Areas A through E of GE contain only lower-division classes and should be taken in the first two years of college. They provide basic skills as well as breadth in a variety of disciplinary areas. Area A of GE is designed to improve student’s basic skills in communication in English (oral and written) and critical thinking. Area B of GE provides a breadth of knowledge about the physical and life sciences, including laboratory experiences. Area B also provides students an opportunity to expand their mathematics and quantitative reasoning skills. Area C of GE focuses on the Arts and Humanities and gives students a chance to explore the Humanities through literature. Area D of GE covers the social sciences and includes the US History and Government requirements. Area E courses are the second part of the first-year experience. The courses cover rhetorical knowledge, the writing process, information literacy, and reflection and metacognition.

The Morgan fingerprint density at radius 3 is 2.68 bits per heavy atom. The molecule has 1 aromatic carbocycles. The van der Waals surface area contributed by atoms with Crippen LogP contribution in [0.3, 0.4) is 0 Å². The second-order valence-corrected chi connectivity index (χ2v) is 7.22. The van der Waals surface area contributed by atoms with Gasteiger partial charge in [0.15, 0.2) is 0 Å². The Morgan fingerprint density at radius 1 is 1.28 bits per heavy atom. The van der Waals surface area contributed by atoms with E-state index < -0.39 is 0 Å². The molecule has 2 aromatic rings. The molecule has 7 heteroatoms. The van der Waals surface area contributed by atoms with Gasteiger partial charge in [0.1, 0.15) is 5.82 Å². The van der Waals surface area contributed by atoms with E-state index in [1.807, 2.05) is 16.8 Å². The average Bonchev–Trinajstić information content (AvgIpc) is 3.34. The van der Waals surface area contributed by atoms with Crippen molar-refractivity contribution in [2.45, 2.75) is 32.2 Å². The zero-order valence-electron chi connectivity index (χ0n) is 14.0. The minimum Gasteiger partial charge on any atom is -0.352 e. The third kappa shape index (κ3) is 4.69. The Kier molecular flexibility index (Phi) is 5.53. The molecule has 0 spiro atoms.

Area F contains both lower and upper-division courses and is designed to widen a student's knowledge of the various ethnicities that make up our world.
Upper-Division General Education is designed to provide students with the opportunity to integrate and apply the knowledge, skills, and insights gained from their lower-division General Education courses. All students must complete a total of 9 units with one course in each of the following CSU-mandated groupings of domains of knowledge and inquiry:
- Upper-Division Physical and/or Life Sciences (Area UD-B),
- Upper-Division Arts and/or Humanities (Area UD-C), and
- Upper-Division Social Sciences (Area UD-D).
A detailed listing of all General Education areas and courses begins on General Education Lower Division. You can find specific areas of our GE program by visiting the General Education Table of Contents.
General Education Requirements for all Baccalaureate Degrees
|Requirement||Course Level||Units||Area Designation|
|Written English Communication||LD||3||A2|